Editor’s note: This commentary is by Paul Dame, a former state representative for Essex Junction who served on the House Human Services Committee.
Nearly 10 years ago Vermont was plunged into an experiment in health care that ended up failing. The Green Mountain Care Board was originally set up to be the bureaucratic decision makers about what kinds of health care Vermonters were allowed to get under Gov. Shumlin’s experimental Single Payer Health Care system. Thankfully, Gov. Shumlin did the math and realized our state could not afford to move forward with the experiment and he pulled the plug. With no Single Payer program to enact, the Green Mountain Care Board did what most government agencies do — searched for a new purpose. Normally government is too big for us to notice a single agency or program wandering through the relevance wilderness completely lost — as long as they do no harm. But have they really done no harm?
It seems clear that even the modified mission of the GMCB as stated has gone unfulfilled. They are there to supposedly reduce health care costs. But they routinely approve the budgets of every major hospital and every insurance carrier with very little changes. After all, with zero health care providers or insurance company reps on the board they don’t have the expertise to object to nearly anything. Not only have they been unable to get our entire health care system’s spending under control, they themselves have more than tripled their own budget from around $2 million in 2010 to $7.7 million this year. How will they reduce the cost of a broader system when they can’t even control their own?
But the reason that 2021 is the year to finally disband the Green Mountain Care Board is because not only have they have been benign, they have actually done harm. One of the biggest negative effects that the Green Mountain Care Board has had on our system has been to specifically, intentionally deny health care providers from opening up. With a second wave of COVID warming up, people are starting to get worried once again about the capacity of our health care system. But few people realize that the GMCB has systematically been limiting the capacity of our health care system on purpose for years through the certificate of need process.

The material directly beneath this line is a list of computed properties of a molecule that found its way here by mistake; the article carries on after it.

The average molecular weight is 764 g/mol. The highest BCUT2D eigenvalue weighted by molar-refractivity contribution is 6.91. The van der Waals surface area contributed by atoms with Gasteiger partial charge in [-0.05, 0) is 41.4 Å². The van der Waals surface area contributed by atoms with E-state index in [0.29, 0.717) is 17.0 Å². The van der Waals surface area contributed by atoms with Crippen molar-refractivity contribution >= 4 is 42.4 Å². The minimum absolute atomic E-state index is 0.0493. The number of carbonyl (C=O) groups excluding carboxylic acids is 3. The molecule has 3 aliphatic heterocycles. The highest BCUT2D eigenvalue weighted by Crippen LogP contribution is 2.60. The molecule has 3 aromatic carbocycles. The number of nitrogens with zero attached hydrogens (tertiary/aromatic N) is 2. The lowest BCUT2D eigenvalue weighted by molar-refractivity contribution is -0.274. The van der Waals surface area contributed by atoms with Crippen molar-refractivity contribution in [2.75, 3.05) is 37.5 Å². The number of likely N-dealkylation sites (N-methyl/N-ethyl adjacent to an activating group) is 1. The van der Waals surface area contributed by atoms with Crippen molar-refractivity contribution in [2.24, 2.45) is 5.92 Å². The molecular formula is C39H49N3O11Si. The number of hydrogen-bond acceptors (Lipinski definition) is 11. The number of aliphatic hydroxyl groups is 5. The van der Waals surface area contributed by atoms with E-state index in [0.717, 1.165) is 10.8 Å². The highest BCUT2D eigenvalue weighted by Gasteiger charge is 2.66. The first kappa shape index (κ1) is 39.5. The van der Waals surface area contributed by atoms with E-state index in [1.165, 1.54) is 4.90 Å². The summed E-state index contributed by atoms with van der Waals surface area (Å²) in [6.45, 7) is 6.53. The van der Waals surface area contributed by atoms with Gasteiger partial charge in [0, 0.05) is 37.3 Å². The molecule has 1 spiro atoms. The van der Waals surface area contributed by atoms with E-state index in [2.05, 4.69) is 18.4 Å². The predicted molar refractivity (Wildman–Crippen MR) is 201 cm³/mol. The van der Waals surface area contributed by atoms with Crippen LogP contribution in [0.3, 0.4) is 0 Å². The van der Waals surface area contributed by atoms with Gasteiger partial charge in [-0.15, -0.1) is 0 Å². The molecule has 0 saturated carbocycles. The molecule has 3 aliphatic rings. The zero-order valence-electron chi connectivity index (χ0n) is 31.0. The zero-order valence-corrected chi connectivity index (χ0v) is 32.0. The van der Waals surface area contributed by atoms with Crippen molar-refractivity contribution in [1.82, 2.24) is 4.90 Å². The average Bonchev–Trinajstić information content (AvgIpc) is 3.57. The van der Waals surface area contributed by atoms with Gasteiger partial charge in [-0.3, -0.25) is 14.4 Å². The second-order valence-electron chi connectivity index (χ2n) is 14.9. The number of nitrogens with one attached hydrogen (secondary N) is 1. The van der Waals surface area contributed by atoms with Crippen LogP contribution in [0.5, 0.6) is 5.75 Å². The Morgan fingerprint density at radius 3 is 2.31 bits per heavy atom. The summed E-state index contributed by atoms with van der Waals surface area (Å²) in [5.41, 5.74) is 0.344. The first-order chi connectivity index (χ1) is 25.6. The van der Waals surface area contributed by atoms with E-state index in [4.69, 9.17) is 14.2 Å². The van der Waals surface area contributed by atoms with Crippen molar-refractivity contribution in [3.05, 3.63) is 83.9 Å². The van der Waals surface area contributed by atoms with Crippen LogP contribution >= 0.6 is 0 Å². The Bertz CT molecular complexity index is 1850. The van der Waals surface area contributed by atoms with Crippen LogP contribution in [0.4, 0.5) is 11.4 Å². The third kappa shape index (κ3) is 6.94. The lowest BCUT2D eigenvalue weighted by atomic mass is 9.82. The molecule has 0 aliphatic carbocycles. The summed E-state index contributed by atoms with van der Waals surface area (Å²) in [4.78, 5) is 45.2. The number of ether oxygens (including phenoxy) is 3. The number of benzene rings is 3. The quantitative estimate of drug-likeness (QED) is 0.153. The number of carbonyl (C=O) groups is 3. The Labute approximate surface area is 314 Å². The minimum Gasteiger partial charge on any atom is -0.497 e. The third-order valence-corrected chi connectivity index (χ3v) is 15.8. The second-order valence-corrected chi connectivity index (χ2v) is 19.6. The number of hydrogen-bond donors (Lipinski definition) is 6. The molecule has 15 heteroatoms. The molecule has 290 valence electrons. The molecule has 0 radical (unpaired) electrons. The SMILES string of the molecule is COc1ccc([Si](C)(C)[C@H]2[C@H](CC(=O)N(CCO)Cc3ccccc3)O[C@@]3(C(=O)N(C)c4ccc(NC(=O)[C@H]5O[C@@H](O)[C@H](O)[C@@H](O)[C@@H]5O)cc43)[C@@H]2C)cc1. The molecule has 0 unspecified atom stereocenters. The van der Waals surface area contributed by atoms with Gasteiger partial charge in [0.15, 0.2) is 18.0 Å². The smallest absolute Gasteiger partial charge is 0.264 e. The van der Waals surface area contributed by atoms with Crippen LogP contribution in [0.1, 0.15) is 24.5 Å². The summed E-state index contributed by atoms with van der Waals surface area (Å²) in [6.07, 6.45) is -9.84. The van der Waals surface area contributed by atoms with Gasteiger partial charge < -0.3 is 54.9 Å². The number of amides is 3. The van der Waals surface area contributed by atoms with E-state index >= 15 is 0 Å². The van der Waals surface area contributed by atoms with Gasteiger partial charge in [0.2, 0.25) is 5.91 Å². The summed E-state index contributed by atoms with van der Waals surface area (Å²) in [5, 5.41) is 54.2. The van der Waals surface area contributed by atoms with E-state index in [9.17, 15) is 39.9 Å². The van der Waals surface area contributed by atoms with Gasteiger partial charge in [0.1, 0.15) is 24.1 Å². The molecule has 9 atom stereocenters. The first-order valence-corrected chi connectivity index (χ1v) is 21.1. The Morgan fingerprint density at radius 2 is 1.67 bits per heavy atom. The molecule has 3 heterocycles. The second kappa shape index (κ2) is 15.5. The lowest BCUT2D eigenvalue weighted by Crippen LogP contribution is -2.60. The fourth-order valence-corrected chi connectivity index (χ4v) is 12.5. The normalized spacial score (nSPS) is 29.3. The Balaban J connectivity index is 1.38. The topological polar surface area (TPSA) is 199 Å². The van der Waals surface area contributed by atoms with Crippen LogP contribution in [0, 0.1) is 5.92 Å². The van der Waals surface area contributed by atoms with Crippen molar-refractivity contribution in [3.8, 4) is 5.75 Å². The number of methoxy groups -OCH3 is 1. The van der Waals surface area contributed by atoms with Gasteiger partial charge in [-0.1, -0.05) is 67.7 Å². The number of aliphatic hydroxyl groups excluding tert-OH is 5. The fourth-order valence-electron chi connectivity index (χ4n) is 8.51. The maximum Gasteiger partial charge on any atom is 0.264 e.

While fewer and fewer people are comfortable with putting their family members into nursing home, the GMCB has intentionally prohibited any new home health care agencies from getting a certificate of need. Why is this? Because 10 years ago they agreed not to award certificates of need until the current providers told them what the “need” was. Can you imagine allowing McDonalds to decide how many hamburgers need to be produced in Vermont before Al’s French Fries was allowed to open? The GMCB has never taken this monopoly-making power away from the current home health agencies and given it back to the people. And now, when Vermonters need this service the most, the GMCB makes it literally illegal for a new agency to provide service and care for older Vermonters. This keeps more older at-risk people stuck in nursing homes awaiting the next COVID outbreak.
Earlier this year the surgical center that opened in Colchester was denied the right to provide services for which its physicians are trained and certified. Why? Because the Green Mountain Care Board did not grant the certificate of need. Just days ago UVMMC’s Fanny Allen shut down their operating rooms again because of mysterious odor that was giving people headaches. Instead of letting people get such surgeries at a brand new facility, patients will line up behind those already waiting for the backlog of rescheduled operations at Fletcher Allen.
Lastly the recent IT failure at the UVM Medical Center has been another evidence that the push the GMCB has had towards efficiency, centralization and optimization has resulted in greater vulnerability. When the UVM system goes down, it affects nearly every patient in Chittenden County, even those who don’t need any services at the hospital. The GMCB’s push for OneCare has resulted in a collapse and consolidation of smaller, independent practices that have been gobbled up by UVMMC.
Our health care system could reach capacity this year because it was not allowed to grow naturally during the last decade. Years of the GMCB throttling demand has not has the desired effect of reducing costs — and now it has come with the additional cost of leaving us with the protection of a legacy system that is too centralized, too fragile and less resilient to the stress it finds itself in today.
By eliminating the GMCB and the certificate of need process, we would have another $7 million that could go towards treating patients instead of propping up bureaucratic salaries. And we would also allow the health care system to respond dynamically to the demand we need and build the missing capacity not only for this crisis, but also for any needs yet to come.